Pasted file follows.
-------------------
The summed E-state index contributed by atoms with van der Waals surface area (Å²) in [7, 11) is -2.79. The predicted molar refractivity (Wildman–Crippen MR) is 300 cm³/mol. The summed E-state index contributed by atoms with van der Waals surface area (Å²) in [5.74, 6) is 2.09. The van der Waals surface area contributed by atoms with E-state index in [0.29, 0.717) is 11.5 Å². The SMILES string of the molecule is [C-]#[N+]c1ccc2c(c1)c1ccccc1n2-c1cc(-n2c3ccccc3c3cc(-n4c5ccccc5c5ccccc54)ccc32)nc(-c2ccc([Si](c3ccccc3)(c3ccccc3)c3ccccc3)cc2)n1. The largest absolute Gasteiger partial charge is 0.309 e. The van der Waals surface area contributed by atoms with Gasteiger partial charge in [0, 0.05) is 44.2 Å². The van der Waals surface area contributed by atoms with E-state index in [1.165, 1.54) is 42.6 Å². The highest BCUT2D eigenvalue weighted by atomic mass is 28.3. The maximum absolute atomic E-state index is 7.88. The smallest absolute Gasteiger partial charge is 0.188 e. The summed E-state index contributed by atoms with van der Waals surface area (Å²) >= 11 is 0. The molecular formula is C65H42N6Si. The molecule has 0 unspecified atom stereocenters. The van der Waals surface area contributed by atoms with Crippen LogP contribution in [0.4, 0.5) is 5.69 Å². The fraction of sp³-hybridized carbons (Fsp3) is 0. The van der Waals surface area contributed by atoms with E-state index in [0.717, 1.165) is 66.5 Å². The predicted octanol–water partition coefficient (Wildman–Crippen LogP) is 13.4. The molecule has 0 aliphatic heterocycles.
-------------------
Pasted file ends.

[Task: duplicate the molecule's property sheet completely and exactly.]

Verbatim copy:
The summed E-state index contributed by atoms with van der Waals surface area (Å²) in [7, 11) is -2.79. The predicted molar refractivity (Wildman–Crippen MR) is 300 cm³/mol. The summed E-state index contributed by atoms with van der Waals surface area (Å²) in [5.74, 6) is 2.09. The van der Waals surface area contributed by atoms with E-state index in [0.29, 0.717) is 11.5 Å². The SMILES string of the molecule is [C-]#[N+]c1ccc2c(c1)c1ccccc1n2-c1cc(-n2c3ccccc3c3cc(-n4c5ccccc5c5ccccc54)ccc32)nc(-c2ccc([Si](c3ccccc3)(c3ccccc3)c3ccccc3)cc2)n1. The largest absolute Gasteiger partial charge is 0.309 e. The van der Waals surface area contributed by atoms with Gasteiger partial charge in [0, 0.05) is 44.2 Å². The van der Waals surface area contributed by atoms with E-state index in [1.165, 1.54) is 42.6 Å². The highest BCUT2D eigenvalue weighted by atomic mass is 28.3. The maximum absolute atomic E-state index is 7.88. The smallest absolute Gasteiger partial charge is 0.188 e. The summed E-state index contributed by atoms with van der Waals surface area (Å²) >= 11 is 0. The molecular formula is C65H42N6Si. The molecule has 0 unspecified atom stereocenters. The van der Waals surface area contributed by atoms with Crippen LogP contribution in [0.4, 0.5) is 5.69 Å². The fraction of sp³-hybridized carbons (Fsp3) is 0. The van der Waals surface area contributed by atoms with E-state index in [0.717, 1.165) is 66.5 Å². The predicted octanol–water partition coefficient (Wildman–Crippen LogP) is 13.4. The molecule has 0 aliphatic heterocycles.